This is one of the most common feedback points we get after a strength session. “I went home cooked food and then slept like a king! I mean like slept!!”
This can also be one of the reasons people don’t turn up sometimes, “I didn’t sleep well last night”. Ok, if you didn’t sleep well last night I can tell you tonight’s sleep is going to be golden after coming to the gym.
The more and more I train people, the more and more I realise that mindset is actually the most important thing. Everything works! If you do cardio it works; if you do strength training it works; if you do b80xtreme suspended air zero gravity training it works; the one thing that will hold people back is their MINDSET!
Let me tell you one of the most frequent situations I have with clients. I set up a bar for them to deadlift, lay out some kettlebells to swing, get the chalk out for pull ups or put some plates on the sled, and give the clients the demo and explanation of all the coaching points. We both know they’re ready and then they drop this…
“I can’t do that.”
I usually follow with something along the lines of, “Wow, that was impressive” and they look confused so I’ll follow up with, “You can look into the future because you haven’t even tried it yet!”
Before Eddie Hall walks up to do his world record deadlift that is just over half a tonne he doesn’t say, “Oh that looks heavy, I can’t do that.”
Strength training will give you that ‘can do’ mindset so when you walk up to something you think, “I’m gonna lift that f**king bar today”, “Is that all you’re putting on the sled?”, or, “Give me more; I’ve got this!” It gives you that ‘can do/’come at me’ attitude, which, when you take it into other aspects of your life will make you thrive and be so much more confident and comfortable in your own mind! I could actually go on forever about this but to cut all the shluur, strength training has been scientifically proven to fight depression. Don’t believe me? Then just Google or YouTube ‘strength training vs. depression’ and I’m sure there will be someone a lot cleverererer (that’s a word, right?) than me explaining why.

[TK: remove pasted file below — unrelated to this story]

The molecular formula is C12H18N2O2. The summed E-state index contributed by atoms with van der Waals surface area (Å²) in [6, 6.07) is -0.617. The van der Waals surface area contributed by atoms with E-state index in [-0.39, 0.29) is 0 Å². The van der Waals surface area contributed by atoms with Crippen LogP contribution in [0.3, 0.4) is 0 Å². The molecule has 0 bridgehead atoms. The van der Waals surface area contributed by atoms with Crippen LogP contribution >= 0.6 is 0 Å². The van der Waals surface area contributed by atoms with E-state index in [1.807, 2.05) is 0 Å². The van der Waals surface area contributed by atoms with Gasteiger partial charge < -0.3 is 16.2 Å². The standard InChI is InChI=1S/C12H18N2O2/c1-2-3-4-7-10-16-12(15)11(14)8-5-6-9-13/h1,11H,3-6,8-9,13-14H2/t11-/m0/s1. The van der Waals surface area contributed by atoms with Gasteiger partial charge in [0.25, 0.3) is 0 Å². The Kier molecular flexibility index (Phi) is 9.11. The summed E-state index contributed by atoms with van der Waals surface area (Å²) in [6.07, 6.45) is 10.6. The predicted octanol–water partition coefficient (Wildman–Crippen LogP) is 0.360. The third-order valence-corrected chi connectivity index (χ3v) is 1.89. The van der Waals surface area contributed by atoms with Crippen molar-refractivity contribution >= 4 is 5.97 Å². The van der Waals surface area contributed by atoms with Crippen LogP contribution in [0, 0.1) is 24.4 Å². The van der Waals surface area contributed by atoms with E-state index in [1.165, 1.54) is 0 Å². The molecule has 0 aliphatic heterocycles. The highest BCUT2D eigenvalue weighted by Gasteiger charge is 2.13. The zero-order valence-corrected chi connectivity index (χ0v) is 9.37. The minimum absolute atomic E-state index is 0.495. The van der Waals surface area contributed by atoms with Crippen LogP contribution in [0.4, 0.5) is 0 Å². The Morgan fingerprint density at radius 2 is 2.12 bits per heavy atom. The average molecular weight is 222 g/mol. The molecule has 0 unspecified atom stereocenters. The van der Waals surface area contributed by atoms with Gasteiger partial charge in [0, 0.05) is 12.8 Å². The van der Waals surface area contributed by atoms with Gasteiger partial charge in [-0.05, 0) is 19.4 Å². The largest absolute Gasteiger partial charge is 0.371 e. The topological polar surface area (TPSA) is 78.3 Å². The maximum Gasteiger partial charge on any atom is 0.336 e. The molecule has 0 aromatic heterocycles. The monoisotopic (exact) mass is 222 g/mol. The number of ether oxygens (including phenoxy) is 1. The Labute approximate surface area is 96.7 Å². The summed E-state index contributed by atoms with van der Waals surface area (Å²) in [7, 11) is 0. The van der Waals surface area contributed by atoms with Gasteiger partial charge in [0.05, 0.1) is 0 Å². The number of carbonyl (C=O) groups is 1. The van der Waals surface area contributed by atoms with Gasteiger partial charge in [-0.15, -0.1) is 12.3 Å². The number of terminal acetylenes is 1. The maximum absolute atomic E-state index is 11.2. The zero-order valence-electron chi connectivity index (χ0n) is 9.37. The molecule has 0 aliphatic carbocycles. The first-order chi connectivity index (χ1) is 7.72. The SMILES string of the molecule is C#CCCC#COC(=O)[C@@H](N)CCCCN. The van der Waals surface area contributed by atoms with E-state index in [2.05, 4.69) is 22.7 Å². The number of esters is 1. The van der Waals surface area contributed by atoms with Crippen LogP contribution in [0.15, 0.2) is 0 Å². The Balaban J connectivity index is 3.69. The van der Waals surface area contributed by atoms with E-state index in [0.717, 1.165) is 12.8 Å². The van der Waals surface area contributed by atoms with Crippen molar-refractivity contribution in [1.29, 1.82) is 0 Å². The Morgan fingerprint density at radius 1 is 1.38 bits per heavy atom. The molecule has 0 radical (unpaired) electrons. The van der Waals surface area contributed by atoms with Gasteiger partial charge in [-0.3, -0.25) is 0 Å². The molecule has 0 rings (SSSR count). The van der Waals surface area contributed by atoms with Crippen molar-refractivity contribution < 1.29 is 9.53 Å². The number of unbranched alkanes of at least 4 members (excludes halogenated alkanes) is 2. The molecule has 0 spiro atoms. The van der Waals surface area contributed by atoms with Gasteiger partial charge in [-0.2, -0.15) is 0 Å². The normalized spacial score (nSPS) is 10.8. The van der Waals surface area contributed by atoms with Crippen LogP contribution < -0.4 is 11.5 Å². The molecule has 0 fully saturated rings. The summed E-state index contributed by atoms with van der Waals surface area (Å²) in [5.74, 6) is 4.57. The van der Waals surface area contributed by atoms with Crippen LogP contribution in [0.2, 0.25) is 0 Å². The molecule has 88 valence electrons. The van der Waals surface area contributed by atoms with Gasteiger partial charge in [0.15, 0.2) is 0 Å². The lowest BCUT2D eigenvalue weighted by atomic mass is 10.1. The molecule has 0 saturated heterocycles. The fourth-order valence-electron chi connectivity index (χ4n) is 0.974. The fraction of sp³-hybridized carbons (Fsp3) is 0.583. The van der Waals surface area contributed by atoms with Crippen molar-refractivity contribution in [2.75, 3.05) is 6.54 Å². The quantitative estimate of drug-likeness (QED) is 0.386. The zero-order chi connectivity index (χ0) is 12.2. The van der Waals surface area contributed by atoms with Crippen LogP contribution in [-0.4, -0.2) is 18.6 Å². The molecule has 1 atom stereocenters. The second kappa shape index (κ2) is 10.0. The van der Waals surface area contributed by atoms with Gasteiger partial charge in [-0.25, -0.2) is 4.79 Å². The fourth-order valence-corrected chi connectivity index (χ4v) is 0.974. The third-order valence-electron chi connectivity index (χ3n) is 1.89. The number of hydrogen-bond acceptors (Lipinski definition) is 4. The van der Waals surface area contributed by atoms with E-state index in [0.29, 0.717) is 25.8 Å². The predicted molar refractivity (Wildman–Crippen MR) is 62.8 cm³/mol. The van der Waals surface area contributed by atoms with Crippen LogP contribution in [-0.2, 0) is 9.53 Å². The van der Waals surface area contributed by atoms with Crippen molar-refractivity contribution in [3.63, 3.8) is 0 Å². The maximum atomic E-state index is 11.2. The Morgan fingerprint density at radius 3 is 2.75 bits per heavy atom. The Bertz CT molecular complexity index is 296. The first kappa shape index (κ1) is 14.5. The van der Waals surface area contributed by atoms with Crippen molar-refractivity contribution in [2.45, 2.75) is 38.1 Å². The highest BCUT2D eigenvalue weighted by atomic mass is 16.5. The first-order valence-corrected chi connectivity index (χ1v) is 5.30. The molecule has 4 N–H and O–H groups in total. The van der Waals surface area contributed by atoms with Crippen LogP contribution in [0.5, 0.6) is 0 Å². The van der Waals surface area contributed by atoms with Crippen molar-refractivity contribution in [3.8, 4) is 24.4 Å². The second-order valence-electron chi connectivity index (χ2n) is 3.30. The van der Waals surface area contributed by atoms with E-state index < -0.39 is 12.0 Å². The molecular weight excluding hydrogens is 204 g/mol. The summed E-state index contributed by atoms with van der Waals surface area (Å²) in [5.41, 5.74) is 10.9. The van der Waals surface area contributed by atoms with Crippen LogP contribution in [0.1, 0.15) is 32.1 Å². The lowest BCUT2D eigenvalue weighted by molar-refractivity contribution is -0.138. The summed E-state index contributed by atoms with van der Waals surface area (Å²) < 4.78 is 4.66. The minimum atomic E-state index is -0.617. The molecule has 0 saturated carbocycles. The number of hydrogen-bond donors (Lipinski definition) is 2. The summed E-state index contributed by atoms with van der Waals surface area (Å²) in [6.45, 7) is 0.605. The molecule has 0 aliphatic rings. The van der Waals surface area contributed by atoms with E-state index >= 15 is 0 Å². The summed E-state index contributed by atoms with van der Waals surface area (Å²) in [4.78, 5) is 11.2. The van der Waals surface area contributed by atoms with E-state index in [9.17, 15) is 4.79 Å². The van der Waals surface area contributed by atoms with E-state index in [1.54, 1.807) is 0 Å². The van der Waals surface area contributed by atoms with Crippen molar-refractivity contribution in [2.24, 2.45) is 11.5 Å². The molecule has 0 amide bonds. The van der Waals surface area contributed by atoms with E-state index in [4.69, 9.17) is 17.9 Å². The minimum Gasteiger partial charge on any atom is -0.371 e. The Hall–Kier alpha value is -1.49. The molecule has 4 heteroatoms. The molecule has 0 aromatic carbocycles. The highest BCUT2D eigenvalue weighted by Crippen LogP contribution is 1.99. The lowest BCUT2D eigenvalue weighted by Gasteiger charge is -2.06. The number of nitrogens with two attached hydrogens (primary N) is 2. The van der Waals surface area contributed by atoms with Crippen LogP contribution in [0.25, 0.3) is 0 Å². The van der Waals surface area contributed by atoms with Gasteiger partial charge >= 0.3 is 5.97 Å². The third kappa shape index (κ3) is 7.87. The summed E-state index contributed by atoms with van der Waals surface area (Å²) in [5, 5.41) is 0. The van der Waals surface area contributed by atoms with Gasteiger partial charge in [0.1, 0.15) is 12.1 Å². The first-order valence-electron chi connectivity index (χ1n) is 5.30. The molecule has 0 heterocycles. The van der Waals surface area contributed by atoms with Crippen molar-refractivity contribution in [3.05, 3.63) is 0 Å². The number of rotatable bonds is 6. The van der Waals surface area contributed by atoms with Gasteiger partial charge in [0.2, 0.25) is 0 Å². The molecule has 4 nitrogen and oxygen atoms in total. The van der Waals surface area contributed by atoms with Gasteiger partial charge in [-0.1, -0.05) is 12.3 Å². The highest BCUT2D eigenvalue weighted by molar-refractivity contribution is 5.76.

All round kick ass awesomeness
Yep, this one’s about that thing that it doesn’t really matter whether science proves it or not, I know that once I’ve been in and got that strength session done I feel like I can take on the world and its mates, we’ve hit cloud 9 and I’m still going! If you go to our evening Lifted session you know this feeling and it’s really hard to explain to people.
I could blabber on for ages about why strength training’s amazing, so let me hit you with some bullet points to sum it up.
- Increases HDL – High Density Lipoprotein (good cholesterol) and decreases LDL – Low Density Lipoprotein (bad cholesterol)
- Reduces risk of diabetes and insulin needs
- Lowers risk of cardiovascular disease
- Lowers high blood pressure
- Lowers risk of breast cancer – reduces high oestrogen levels linked to the disease
- Decreases or minimises risk of osteoporosis by building bone mass
- Reduces symptoms of PMS (Premenstrual Syndrome)
- Reduces stress and anxiety
- Decreases colds and illness
- Increases testosterone = more fat burning
- Boosts brain power
- Releases endorphins (‘feel good’ hormone)
- Move better
- Injury free = more longevity (you might even dance at your grandchild’s wedding)
- Increases social skills
- Decreases depression
- Improved confidence and self esteem
- Higher sex drive
- Run faster and longer
- Feel better
- Be better at just about anything
- It’s fun!
- Strong as f**k
- Look good nakiid ;-)
So if you saw ‘strength training’ and thought ‘meathead’ at the start of this blog, now I want you to think of YOU being more confident, and having fun getting stronger!
Yours in strength,